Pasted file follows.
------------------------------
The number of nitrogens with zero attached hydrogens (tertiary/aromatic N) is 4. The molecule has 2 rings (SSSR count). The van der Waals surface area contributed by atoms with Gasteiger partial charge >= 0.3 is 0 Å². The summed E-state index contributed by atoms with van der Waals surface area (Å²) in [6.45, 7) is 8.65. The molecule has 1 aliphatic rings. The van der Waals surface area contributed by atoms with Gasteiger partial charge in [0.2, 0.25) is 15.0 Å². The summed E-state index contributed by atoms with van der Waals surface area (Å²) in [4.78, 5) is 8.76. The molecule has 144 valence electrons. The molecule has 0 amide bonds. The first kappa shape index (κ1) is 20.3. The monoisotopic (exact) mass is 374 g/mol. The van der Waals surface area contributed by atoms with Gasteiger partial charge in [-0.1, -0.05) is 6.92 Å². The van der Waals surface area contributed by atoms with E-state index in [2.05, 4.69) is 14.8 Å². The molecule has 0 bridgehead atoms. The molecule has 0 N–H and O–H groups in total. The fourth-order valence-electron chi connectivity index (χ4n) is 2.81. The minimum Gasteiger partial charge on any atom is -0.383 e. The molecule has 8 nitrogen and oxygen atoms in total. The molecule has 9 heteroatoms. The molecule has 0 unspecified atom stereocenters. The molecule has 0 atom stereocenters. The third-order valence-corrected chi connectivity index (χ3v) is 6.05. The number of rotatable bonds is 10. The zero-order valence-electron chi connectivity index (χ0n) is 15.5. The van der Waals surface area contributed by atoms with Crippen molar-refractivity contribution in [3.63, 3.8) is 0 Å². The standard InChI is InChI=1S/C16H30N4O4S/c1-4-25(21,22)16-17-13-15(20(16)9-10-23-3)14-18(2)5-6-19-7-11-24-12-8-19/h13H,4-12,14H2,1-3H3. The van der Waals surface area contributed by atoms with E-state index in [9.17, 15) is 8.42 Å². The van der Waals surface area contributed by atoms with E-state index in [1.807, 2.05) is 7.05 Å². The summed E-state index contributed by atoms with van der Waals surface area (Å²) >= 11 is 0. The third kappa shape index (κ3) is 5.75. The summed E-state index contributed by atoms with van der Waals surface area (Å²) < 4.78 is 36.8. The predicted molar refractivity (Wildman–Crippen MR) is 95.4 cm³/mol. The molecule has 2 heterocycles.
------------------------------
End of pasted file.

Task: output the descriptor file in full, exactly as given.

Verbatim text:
The number of nitrogens with zero attached hydrogens (tertiary/aromatic N) is 4. The molecule has 2 rings (SSSR count). The van der Waals surface area contributed by atoms with Gasteiger partial charge >= 0.3 is 0 Å². The summed E-state index contributed by atoms with van der Waals surface area (Å²) in [6.45, 7) is 8.65. The molecule has 1 aliphatic rings. The van der Waals surface area contributed by atoms with Gasteiger partial charge in [0.2, 0.25) is 15.0 Å². The summed E-state index contributed by atoms with van der Waals surface area (Å²) in [4.78, 5) is 8.76. The molecule has 144 valence electrons. The molecule has 0 amide bonds. The first kappa shape index (κ1) is 20.3. The monoisotopic (exact) mass is 374 g/mol. The van der Waals surface area contributed by atoms with Gasteiger partial charge in [-0.1, -0.05) is 6.92 Å². The van der Waals surface area contributed by atoms with E-state index in [2.05, 4.69) is 14.8 Å². The molecule has 0 bridgehead atoms. The molecule has 0 N–H and O–H groups in total. The fourth-order valence-electron chi connectivity index (χ4n) is 2.81. The minimum Gasteiger partial charge on any atom is -0.383 e. The molecule has 8 nitrogen and oxygen atoms in total. The molecule has 9 heteroatoms. The molecule has 0 unspecified atom stereocenters. The molecule has 0 atom stereocenters. The third-order valence-corrected chi connectivity index (χ3v) is 6.05. The number of rotatable bonds is 10. The zero-order valence-electron chi connectivity index (χ0n) is 15.5. The van der Waals surface area contributed by atoms with Crippen molar-refractivity contribution in [3.63, 3.8) is 0 Å². The standard InChI is InChI=1S/C16H30N4O4S/c1-4-25(21,22)16-17-13-15(20(16)9-10-23-3)14-18(2)5-6-19-7-11-24-12-8-19/h13H,4-12,14H2,1-3H3. The van der Waals surface area contributed by atoms with E-state index in [9.17, 15) is 8.42 Å². The van der Waals surface area contributed by atoms with E-state index in [1.807, 2.05) is 7.05 Å². The summed E-state index contributed by atoms with van der Waals surface area (Å²) >= 11 is 0. The third kappa shape index (κ3) is 5.75. The summed E-state index contributed by atoms with van der Waals surface area (Å²) < 4.78 is 36.8. The predicted molar refractivity (Wildman–Crippen MR) is 95.4 cm³/mol. The molecule has 2 heterocycles.